Difficulty: Beginner
Estimated Time: 10 minutes

In this section, you are going to install the Datadog Agent in your environment. To do this we apply a DaemonSet that defines that one Agent should run per host. The first step is to set up the various role-based access control permissions needed for the Agent. You will create a ClusterRole, a ServiceAccount, and a ClusterRoleBinding (you will see the actual commands on the next page).

Next, create and apply a manifest for the Agent. In the hands-on exercise, you will see some of the interesting aspects of the manifest.

Once the Agent is deployed, running kubectl get daemonset will return information about how many agents are running.

Let’s move on to see this in action.

Introduction to Kubernetes Monitoring

Step 1 of 3

Installing the Agent

  1. To get started we need to set a few permissions. The first one is to create a role scoped to the cluster. This role will get and update the ConfigMaps, list and watch the Events, get, update, and create Endpoints, and list the componentstatuses resource. Run the following command on the master: kubectl create -f "https://raw.githubusercontent.com/DataDog/datadog-agent/master/Dockerfiles/manifests/rbac/clusterrole.yaml" You can discover what this role is giving access by opening the url above in your browser. But defining the role alone doesn’t really do anything yet
  2. Next create the service account: kubectl create -f "https://raw.githubusercontent.com/DataDog/datadog-agent/master/Dockerfiles/manifests/rbac/serviceaccount.yaml"
  3. The previous two steps are then linked together in the clusterrolebinding which binds the service account to the clusterrole: kubectl create -f "https://raw.githubusercontent.com/DataDog/datadog-agent/master/Dockerfiles/manifests/rbac/clusterrolebinding.yaml"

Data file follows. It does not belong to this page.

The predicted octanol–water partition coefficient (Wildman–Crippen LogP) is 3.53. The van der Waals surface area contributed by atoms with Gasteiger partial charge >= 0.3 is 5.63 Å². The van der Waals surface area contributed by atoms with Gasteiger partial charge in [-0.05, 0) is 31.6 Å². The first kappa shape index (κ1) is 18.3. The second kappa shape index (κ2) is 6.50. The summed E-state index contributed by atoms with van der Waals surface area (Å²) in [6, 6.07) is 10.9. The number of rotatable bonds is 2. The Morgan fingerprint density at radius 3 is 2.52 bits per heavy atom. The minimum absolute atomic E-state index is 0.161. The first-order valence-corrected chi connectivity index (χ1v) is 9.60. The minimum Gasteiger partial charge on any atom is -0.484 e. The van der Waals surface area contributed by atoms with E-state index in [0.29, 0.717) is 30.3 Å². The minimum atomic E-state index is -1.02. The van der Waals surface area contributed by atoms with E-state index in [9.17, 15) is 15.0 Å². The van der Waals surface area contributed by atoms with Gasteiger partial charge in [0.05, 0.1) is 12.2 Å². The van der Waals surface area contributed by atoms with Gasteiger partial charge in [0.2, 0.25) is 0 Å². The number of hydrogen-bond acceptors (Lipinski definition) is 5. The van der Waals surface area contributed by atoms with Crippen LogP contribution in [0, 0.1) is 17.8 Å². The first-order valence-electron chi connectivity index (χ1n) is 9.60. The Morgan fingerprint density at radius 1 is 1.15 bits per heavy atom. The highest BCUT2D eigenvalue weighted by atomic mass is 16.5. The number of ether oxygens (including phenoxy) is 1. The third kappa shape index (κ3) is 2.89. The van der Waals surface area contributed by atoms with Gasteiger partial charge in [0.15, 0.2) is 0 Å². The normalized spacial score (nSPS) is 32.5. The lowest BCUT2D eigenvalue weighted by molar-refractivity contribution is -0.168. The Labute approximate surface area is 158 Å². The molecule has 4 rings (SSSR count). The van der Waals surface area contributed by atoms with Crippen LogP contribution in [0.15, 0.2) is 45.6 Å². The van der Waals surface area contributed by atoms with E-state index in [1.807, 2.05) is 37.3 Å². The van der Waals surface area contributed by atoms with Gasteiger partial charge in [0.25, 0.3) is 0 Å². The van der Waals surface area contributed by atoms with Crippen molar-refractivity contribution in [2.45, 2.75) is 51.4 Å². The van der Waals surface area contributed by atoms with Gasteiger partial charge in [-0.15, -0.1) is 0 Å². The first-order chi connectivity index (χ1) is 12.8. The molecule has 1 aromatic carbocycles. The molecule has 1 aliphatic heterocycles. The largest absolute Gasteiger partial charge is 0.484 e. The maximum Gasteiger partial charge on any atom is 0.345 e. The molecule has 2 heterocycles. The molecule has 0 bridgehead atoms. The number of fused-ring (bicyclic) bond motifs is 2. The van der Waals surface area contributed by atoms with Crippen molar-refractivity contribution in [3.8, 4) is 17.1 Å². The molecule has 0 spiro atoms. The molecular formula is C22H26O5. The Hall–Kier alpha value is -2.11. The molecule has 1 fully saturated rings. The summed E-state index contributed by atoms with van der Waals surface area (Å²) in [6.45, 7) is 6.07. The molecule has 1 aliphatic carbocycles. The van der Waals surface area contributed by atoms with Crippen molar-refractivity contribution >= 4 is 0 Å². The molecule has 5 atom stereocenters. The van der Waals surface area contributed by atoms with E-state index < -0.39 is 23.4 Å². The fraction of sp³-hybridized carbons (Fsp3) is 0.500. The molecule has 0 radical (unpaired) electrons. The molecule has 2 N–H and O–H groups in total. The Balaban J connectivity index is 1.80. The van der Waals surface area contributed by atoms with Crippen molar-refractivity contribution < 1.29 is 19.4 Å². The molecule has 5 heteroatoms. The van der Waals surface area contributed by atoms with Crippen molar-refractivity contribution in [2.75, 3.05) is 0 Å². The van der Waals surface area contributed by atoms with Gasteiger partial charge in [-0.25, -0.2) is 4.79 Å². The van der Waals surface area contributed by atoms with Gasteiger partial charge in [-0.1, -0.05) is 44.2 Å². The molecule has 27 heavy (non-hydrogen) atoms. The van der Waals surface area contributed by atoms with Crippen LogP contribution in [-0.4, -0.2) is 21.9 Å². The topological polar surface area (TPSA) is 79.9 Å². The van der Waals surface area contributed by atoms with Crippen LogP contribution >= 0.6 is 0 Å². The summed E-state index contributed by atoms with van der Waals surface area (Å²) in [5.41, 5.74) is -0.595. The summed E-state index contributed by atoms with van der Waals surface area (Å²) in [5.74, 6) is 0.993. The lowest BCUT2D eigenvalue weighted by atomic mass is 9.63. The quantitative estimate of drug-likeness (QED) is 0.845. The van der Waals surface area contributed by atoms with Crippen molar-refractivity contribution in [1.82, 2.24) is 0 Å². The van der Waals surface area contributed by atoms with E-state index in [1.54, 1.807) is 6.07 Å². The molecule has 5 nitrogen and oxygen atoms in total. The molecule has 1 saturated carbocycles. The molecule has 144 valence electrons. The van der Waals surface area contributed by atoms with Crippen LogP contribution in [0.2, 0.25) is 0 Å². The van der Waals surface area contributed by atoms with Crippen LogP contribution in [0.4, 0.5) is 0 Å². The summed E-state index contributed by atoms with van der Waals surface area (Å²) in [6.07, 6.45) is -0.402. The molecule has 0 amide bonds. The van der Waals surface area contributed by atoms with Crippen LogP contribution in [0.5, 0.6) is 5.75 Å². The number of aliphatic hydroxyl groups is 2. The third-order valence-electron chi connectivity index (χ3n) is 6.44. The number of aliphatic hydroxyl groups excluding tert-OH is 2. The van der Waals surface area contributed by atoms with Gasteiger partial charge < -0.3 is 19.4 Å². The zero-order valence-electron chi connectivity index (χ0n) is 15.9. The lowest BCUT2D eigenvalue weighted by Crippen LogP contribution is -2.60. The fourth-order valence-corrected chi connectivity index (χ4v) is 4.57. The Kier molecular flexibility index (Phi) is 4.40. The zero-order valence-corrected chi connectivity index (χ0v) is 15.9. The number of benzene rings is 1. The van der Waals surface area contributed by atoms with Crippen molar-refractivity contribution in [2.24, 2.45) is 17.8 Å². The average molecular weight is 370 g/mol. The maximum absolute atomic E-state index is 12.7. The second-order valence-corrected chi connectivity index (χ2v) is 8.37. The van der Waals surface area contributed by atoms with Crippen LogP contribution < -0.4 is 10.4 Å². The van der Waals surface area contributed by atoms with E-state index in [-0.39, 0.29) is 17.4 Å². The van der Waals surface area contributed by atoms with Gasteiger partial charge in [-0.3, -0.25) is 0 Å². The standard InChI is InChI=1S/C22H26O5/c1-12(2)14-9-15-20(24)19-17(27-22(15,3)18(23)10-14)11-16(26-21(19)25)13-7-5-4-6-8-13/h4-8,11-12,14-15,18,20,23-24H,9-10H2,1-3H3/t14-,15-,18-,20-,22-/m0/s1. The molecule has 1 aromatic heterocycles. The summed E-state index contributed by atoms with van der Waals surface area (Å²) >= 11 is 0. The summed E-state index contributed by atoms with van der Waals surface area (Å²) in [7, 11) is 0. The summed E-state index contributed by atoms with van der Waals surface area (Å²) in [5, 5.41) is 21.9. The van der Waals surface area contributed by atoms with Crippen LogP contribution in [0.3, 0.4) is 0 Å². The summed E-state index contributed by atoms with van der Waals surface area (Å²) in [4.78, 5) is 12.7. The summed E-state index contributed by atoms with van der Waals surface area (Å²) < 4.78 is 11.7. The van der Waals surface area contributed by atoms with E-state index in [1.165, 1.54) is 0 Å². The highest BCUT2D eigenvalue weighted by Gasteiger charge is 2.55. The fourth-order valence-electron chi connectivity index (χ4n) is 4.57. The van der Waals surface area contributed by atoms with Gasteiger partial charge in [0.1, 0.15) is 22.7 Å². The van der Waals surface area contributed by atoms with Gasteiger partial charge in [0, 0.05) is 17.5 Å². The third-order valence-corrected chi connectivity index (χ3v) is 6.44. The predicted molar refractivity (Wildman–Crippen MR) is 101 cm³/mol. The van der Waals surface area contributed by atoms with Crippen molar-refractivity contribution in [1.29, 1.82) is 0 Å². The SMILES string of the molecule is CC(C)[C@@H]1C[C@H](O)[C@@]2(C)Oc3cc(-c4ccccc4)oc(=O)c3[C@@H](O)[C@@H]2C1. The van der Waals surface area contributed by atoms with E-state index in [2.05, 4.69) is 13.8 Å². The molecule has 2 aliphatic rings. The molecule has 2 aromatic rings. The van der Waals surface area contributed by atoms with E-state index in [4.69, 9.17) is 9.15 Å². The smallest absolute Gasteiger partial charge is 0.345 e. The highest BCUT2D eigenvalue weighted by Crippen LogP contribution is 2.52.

4. The next step is to create the manifest for the Datadog agent and apply it to the cluster. You can find the manifest in the documentation (link to docs), but one is already in the k8s-yaml-files directory. Click on the file to see what’s in there If you compare it with the documentation you may notice that the first block that defines the api-key as a secret is not included. This step has already been completed as part of the provisioning of the training environment.
  5. Apply this manifest using the following command: kubectl apply -f k8s-yaml-files/datadog-agent.yaml
  6. Everything should be running now. To verify, run: kubectl get daemonset You should see a list of how many agents are installed and running.
  7. But wait, we have a cluster that is running on two servers, why aren’t there two agents running. Normally, only the nodes in the cluster will run the agent, but it’s also possible to run the agent on master if you add the tolerance to the pod. After line 16 in datadog-agent.yaml, add the following:

    - key: node-role.kubernetes.io/master
      effect: NoSchedule

    tolerations: should be at the same indent level as containers: below it

  8. Now apply the file again: kubectl apply -f k8s-yaml-files/datadog-agent.yaml

  9. Get the daemonset again and you should see two agents are running.
  10. Open the datadog-agent.yaml file. Notice that many of the configuration options for the agent are defined with environment variables.